February 15, 2013


This person came in after a high speed motor vehicle collision.  Their main complaint was neck pain near C-7:

Spine + PTX 1Spine + PTX 3

As you can see under bone windows there is a fracture of C7.  One could stop here and be satisfied that you see the primary pathology in which you were interested.  However, anytime you look at a CT you should pay attention to all parts of the image.  Secondary findings are very common, especially in trauma.  When assessing a CT image, one should change windows on the image to adequately look at all types of tissue that are present.  In a cervical spine CT, the top of the lungs are usually visualized in the catchment area as you get to the upper t-spine.  If you change the window to “lung” windows this is what you’ll see:

Spine + PTX 4

This person also has an anterior, small pneumothorax!  This could have easily been missed if not changing the window to look at the lungs.

One of the basics of CT imaging is to  change windows for all types of tissue.  In the head, your main window change will be from “brain” to “bone” to adequately visualize bony structures of the calavarium.  In the abdomen you should switch to “lungs” to visualize the lungs as well as switch to “bone” to visualize the ribs, pelvis, and spine.  There are many other examples of this principle, but we will leave it at this for now.

Author:  Russell Jones, MD

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February 1, 2013


This image was sent to me by one of my colleagues.  He saw an un-immunized 22-year-old with sore throat and muffled voice:

EMREMS epiglottitis

This CT shows swelling and edema in the epiglottis.  CT imaging of this diagnosis can occur in the STABLE epiglottitis patient.  It will likely be a patient with unclear pathology and identified on CT rather than a easily clinically identified epiglottitis.  Why?  Because clinical epiglottitis that is very clearly identified is an airway emergency and they don’t end up in the CT scanner.  The classic appearance will be a patient in the “tripod” position, drooling, stridor, hoarse voice, and looking ill.  Lateral soft-tissue plain films can also make the diagnosis.  Usual suspects causing epiglottitis include:  H. Influenza, S. Aureus, Streptococcus sp., and Moraxella Catarrhalis (1).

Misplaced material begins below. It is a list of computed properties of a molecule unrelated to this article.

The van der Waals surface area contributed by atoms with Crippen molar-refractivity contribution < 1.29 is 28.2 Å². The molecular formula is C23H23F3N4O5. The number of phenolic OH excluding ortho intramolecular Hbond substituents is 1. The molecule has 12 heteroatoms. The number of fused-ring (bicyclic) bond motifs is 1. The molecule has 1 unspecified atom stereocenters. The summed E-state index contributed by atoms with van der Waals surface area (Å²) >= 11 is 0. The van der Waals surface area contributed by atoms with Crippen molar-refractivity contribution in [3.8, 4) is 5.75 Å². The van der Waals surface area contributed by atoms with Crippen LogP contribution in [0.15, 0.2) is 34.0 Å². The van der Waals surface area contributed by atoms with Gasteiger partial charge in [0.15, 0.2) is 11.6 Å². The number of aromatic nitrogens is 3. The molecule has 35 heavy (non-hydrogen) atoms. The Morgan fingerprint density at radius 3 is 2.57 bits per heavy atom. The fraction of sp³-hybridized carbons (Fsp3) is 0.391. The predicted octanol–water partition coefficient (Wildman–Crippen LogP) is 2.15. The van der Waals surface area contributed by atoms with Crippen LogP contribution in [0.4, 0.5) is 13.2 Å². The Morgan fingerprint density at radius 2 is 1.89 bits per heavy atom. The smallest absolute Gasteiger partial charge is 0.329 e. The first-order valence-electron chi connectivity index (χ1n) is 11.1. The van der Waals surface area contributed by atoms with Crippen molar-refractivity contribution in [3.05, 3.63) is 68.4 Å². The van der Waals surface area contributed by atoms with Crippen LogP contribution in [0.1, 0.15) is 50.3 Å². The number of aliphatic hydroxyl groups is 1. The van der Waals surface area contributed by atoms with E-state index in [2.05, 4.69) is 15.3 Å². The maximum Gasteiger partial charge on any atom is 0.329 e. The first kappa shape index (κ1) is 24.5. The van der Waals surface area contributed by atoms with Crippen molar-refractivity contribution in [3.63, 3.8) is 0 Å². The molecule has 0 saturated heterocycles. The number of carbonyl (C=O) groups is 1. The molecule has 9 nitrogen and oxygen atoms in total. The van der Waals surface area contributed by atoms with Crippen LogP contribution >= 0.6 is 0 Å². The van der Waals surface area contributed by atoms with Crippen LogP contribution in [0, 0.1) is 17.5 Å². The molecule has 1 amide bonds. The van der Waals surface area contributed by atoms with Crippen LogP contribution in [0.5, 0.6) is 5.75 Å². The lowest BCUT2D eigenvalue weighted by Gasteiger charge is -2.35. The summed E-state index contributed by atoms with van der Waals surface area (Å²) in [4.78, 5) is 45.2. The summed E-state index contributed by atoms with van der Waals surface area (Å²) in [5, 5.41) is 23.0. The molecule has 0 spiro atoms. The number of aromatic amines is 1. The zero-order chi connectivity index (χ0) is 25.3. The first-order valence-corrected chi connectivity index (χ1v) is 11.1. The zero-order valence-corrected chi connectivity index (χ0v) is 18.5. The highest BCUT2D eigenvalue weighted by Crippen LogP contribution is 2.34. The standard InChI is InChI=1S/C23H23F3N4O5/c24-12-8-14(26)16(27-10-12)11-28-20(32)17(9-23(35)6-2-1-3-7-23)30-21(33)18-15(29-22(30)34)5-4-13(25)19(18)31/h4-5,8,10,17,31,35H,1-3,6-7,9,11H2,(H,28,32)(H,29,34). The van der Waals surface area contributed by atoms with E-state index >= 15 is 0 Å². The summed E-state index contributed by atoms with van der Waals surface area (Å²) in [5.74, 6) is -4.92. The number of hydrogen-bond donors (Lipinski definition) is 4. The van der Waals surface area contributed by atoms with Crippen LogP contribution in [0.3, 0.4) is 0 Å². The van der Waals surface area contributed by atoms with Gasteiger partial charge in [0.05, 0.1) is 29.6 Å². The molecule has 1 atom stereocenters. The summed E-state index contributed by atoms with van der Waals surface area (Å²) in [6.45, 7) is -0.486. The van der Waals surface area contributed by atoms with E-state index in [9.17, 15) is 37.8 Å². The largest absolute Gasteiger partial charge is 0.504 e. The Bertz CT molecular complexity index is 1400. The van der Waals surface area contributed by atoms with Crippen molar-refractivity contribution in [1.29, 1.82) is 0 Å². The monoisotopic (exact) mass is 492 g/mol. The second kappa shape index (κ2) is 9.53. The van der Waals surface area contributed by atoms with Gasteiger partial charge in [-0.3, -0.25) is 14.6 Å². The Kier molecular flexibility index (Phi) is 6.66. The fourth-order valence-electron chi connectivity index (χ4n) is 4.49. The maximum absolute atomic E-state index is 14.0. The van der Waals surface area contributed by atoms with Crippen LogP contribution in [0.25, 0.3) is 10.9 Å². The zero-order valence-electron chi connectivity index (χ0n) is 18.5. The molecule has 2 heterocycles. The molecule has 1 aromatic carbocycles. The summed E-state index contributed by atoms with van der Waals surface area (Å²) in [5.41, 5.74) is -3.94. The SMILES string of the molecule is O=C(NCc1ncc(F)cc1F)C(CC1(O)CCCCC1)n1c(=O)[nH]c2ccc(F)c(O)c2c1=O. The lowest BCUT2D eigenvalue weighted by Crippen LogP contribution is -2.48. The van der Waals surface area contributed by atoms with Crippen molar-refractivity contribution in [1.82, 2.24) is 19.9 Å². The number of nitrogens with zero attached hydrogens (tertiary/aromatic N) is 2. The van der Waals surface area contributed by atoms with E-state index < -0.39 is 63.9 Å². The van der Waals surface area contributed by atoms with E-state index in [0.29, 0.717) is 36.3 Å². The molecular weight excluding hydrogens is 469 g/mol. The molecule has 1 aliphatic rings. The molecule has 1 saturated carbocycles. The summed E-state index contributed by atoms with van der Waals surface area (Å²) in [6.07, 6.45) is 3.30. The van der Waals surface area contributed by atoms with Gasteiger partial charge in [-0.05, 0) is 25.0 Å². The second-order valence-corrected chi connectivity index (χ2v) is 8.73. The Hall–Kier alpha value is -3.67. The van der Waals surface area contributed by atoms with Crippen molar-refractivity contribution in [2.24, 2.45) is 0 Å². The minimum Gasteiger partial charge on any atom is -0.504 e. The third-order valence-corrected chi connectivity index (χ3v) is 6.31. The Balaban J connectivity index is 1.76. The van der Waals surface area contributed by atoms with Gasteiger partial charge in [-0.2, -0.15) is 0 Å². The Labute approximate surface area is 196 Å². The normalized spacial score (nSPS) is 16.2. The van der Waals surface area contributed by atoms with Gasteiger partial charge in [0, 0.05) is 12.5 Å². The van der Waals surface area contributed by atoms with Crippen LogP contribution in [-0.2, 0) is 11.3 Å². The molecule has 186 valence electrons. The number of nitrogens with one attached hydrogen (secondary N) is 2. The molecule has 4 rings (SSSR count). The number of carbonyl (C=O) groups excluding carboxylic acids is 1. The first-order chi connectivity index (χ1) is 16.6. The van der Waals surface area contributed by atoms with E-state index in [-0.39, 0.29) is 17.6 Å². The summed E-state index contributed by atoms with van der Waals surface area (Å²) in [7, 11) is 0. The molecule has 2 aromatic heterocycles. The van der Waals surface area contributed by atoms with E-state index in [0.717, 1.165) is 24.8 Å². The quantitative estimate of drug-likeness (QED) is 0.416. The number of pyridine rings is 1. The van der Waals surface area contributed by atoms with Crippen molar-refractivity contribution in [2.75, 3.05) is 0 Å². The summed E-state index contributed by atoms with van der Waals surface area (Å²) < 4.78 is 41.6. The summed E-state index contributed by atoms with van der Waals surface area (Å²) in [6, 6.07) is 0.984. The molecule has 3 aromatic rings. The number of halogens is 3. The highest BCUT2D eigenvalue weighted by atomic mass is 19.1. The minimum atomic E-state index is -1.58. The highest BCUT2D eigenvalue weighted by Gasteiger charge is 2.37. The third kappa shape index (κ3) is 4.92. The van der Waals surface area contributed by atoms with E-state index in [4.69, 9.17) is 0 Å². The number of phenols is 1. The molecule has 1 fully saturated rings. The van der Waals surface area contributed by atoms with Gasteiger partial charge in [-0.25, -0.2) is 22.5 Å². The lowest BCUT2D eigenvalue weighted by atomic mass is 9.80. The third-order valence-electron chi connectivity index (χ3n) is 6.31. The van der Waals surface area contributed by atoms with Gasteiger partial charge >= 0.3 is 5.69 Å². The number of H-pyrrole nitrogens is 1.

Epiglottitis affects both children and adults and should be on your differential in an adult with these symptoms.  Since childhood vaccinations have become widespread in developed countries the incidence of childhood epiglottitis has decreased.  The incidence has remained stable in adults.  This patient is interesting because of the un-immunized status.

Some thoughts pertaining mainly to children:

CT imaging of the neck in children is a controversial subject.  Remember that the thyroid gland is anatomically present in the radiation area and the future risk of thyroid malignancy isn’t quite known.  You must weight the risk of radiation against the benefit of the imaging test in this situation.  CT is very good at detecting and characterizing childhood illnesses such as peritonsillar abscess, retropharyngeal abscess, and epiglottitis.  If you highly suspect one of these pathologies CT is usually warranted as these diagnoses can cause significant morbidity and will many times need intervention.  Keep in mind, however, that soft tissue neck plain radiographs may give you enough information to direct management and has much less radiation burden.

Some radiology signs are applicable to epiglottitis:

1.  Thumbprint sign:  on lateral CT or Plain film the epiglottitis will resemble a thumb in shape and size rather than the expected thin appearance.  This is present on the CT above.

2.  Halloween sign:  describes the usual appearance of the epiglottis on CT axial cut.  See image on Wikipedia®.  Halloween Sign.

Author:  Russell Jones, MD

Image Contributor:  James Chenoweth, MD


1.  Epiglottitis.